Directed by Pete Docter and featuring the voices of Jamie Foxx and Tina Fey, “Soul” follows a middle-school band teacher who dreams of being a jazz musician and tries to escape the afterlife to do it.
“This film started as a love letter to jazz, but we had no idea how much jazz would teach us about life,” Doctor said as he accepted the Oscar.
Pixar has now won the award 11 times in the 20 years since the category was established.
Chloé Zhao has made history at the Academy Awards.
Zhao won the Oscar for best director for “Nomadland,” becoming just the second woman and the first woman of color to win the award.
“My entire ‘Nomadland’ company, what a crazy, once-in-a-lifetime journey we’ve all been on together,” Zhao said.
Kathryn Bigelow was the first woman to win, for “The Hurt Locker,” in 2009.
This was the only year in Oscar history with two female nominees, Zhao and “Promising Young Woman” director Emerald Fennell. Only seven women have ever been nominated.
It was the first Oscar for the 39-year-old Zhao, who was born in Beijing and went to college and film school in the United States. “Nomadland” is her third feature.
The other nominees were Lee Isaac Chung for “Minari,” Thomas Vinterberg for “Another Round,” and David Fincher for “Mank.”
It may not be long before Zhao gets her second Oscar. “Nomadland” is considered the favorite for best picture, and she’s nominated as a producer.
BEST SUPPORTING ACTOR
Daniel Kaluuya used a lead role to win a best supporting actor Oscar. He’ll take it.
Kaluuya won his first Academy Award on Sunday night for playing one of the two title roles in “Judas and the Black Messiah.”
“I’d like to thank my mom,” Kaluuya said, as his mother teared up while watching. “You gave me everything. You gave me your factory settings. So I could stand at my fullest height.”
Kaluuya played Chicago Blank Panther leader Fred Hampton, who was killed in an FBI raid in 1969.
In an odd quirk of the nominating process, LaKeith Stanfield, who played the “Judas” of the title, an FBI informant who got close to Hampton, was also nominated for best supporting actor.
It was Kaluuya’s second nomination. The first came for his breakout role in “Get Out” in 2018.
The other nominees were Paul Raci, Leslie Odom Jr. and Sacha Baron Cohen.
Raise a glass for “Another Round.”
The film from Denmark, directed by Thomas Vinterberg, has won the Oscar for best international feature film.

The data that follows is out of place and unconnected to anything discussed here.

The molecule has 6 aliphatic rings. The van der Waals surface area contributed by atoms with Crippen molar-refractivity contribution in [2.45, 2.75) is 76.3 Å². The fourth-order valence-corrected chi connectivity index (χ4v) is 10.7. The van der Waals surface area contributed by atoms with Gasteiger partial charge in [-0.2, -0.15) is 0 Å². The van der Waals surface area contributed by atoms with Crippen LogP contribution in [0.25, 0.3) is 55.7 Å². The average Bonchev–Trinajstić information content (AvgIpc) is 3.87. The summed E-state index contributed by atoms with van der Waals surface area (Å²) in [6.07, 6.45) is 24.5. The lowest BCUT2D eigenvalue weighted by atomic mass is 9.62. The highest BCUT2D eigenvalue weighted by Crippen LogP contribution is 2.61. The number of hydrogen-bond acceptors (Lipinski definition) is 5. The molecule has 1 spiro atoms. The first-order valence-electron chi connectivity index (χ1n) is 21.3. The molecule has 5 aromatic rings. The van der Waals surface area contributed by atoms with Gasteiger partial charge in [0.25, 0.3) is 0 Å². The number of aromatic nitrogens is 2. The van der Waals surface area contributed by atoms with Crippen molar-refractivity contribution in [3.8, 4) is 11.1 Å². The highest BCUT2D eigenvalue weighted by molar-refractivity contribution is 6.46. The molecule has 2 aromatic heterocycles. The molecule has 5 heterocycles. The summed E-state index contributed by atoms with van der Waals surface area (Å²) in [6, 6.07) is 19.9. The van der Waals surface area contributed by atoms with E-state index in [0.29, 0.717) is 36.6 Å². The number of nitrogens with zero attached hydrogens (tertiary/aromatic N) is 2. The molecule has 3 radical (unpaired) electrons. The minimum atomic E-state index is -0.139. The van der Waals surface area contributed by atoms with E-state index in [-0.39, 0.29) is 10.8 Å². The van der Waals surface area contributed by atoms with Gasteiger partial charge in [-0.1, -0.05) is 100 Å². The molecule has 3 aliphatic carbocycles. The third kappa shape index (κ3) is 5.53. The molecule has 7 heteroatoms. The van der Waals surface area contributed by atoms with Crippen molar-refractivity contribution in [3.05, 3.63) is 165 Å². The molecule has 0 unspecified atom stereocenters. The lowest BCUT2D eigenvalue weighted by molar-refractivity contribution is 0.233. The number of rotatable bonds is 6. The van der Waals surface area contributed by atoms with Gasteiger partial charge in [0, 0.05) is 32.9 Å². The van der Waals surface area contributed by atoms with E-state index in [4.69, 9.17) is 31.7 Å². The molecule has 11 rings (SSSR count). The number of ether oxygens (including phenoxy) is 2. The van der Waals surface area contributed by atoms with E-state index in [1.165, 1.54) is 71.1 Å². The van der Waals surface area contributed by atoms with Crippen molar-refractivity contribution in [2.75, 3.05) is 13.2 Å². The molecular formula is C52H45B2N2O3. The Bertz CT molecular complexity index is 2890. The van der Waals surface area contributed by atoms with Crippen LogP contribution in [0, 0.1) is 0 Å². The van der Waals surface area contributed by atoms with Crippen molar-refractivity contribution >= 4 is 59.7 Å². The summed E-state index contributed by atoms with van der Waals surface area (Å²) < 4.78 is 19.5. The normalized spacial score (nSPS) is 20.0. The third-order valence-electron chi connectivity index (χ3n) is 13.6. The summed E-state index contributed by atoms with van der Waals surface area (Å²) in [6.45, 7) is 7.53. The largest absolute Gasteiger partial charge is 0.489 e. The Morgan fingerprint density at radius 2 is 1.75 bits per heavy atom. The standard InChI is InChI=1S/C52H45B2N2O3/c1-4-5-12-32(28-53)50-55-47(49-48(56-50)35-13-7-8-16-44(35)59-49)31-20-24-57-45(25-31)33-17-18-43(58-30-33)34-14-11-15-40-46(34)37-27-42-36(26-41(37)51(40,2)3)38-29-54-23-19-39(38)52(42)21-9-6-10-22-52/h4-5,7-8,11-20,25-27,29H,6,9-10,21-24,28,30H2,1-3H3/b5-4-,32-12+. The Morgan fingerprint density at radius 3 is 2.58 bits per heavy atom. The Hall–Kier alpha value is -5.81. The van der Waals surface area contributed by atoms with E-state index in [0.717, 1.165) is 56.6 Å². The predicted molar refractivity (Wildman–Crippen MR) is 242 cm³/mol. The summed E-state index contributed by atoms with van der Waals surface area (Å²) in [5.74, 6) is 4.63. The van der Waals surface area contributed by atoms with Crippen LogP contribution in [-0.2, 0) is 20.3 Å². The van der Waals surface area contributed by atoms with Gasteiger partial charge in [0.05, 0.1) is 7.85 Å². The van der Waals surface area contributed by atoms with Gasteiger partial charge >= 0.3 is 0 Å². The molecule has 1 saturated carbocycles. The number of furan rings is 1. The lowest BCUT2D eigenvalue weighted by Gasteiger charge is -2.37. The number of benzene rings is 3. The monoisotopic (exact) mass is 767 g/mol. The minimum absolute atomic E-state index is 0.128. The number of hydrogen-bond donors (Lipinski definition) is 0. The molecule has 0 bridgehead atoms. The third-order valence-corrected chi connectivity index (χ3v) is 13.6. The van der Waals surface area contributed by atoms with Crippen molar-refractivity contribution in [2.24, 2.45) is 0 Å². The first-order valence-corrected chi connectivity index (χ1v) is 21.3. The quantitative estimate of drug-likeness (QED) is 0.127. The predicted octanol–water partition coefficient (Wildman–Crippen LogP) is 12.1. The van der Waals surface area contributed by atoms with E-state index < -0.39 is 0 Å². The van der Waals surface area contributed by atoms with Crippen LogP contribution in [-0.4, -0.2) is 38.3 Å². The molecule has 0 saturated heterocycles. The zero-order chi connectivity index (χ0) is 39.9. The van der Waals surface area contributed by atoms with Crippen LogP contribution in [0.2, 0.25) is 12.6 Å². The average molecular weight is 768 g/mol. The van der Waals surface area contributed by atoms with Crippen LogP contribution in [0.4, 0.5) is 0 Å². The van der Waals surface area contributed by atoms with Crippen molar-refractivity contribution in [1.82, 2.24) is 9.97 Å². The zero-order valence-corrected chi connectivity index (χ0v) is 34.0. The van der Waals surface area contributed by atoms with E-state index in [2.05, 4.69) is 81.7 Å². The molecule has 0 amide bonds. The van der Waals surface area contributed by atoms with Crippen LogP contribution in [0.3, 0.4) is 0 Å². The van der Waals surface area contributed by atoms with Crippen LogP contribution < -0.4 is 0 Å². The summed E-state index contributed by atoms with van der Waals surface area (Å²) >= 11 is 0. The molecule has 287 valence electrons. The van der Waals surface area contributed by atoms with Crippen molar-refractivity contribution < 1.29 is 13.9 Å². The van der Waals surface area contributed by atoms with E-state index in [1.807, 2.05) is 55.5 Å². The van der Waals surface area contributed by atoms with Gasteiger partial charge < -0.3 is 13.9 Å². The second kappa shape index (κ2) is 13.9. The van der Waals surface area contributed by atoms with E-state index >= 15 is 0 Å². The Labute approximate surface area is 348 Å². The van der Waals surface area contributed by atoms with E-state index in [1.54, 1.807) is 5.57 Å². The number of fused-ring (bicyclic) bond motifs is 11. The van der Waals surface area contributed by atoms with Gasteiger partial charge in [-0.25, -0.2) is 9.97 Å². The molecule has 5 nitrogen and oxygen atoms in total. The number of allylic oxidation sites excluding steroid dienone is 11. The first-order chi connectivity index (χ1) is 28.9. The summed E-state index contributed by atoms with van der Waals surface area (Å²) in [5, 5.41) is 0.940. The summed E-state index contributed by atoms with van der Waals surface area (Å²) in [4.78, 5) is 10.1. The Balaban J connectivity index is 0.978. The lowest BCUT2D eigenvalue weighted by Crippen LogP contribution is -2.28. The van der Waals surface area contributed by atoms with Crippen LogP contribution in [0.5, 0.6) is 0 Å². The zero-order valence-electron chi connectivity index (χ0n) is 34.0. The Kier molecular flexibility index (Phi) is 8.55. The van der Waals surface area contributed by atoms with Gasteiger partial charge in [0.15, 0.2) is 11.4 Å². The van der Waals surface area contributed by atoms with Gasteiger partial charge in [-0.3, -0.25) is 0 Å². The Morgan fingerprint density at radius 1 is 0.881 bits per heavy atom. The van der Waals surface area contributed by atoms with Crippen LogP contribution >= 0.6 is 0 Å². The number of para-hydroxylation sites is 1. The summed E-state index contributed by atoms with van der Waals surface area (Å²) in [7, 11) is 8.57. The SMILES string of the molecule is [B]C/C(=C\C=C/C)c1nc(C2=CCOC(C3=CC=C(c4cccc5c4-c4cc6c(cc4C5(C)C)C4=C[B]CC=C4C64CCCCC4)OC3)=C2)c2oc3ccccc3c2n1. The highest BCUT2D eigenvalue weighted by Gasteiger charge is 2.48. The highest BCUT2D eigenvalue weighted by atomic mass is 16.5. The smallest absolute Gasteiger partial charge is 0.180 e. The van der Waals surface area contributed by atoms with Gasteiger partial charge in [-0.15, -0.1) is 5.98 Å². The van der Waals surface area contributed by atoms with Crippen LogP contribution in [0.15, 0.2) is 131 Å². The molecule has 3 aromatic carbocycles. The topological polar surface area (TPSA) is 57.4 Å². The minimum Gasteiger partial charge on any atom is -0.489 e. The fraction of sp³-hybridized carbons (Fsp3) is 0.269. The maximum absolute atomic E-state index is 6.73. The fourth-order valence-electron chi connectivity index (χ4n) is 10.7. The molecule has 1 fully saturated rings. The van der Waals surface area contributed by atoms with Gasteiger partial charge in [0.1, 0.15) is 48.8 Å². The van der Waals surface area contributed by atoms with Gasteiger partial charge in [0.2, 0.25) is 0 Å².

“This is beyond anything I could ever imagine,” Vinterberg said from the stage at Union Station in Los Angeles on Sunday night. “Except this is something I’ve always imagined.”
It is the fourth time a film from Denmark has won in the category. The last was “In a Better World” in 2010.
“Another Round” stars Mads Mikkelson as one of a group of school teachers who try to stay slightly drunk all day to break out of their midlife malaise.
Vinterberg teared up when he told the audience his daughter died four days into shooting. “An accident on the highway took my daughter away,” he said. “We ended up making this movie for her, as her monument. So, Ida, this is a miracle that just happened.”
Vinterberg is also nominated for best director Sunday night.
BEST ORIGINAL SCREENPLAY
The first Oscar of the night has gone to Emerald Fennell, writer and director of “Promising Young Woman.”
Fennell won best original screenplay at the ceremony Sunday night at Union Station in downtown Los Angeles. The award isn’t normally handed out until mid-show, but this year has already broken with several traditions in the opening minutes.
It’s the first Oscar for Fennell, a 35-year-old British actor and screenwriter.
She worried from the stage that she was going to be in trouble.
Fennell fretted after taking the Oscar statue that she would be in trouble with the show’s producers, who are trying to make this year’s ceremony less like a TV show and more like a film.
“They said write a speech, and I didn’t because I didn’t think this was ever going to happen,” she said.
She is also nominated for best director for the #MeToo-themed revenge tale.
The night’s second Oscar, for best adapted screenplay, went to Christopher Hampton and Florian Zeller for “The Father.”
The two co-wrote the script based on Zeller’s 2012 play.
This year’s unusual ceremony opened with actor and director Regina King grabbing an Oscar statuette outside Union Station in downtown Los Angeles and walking it inside while credits rolled, giving the show’s presenters, including Angela Basset and Harrison Ford, and nominees including Viola Davis and Riz Ahmed, as the show’s stars.
Inside Union Station in front of a small crowd, King then opened the show with a monologue, telling the nominees in front of her to “think of this as a movie set.”
“People have been vaxxed, tested, re-tested and socially distanced,” she said, informing everyone to take their face masks off while the cameras rolled, and to put them on during breaks.
Producers and directors promised that this year’s ceremony would be closer to a movie then a television show.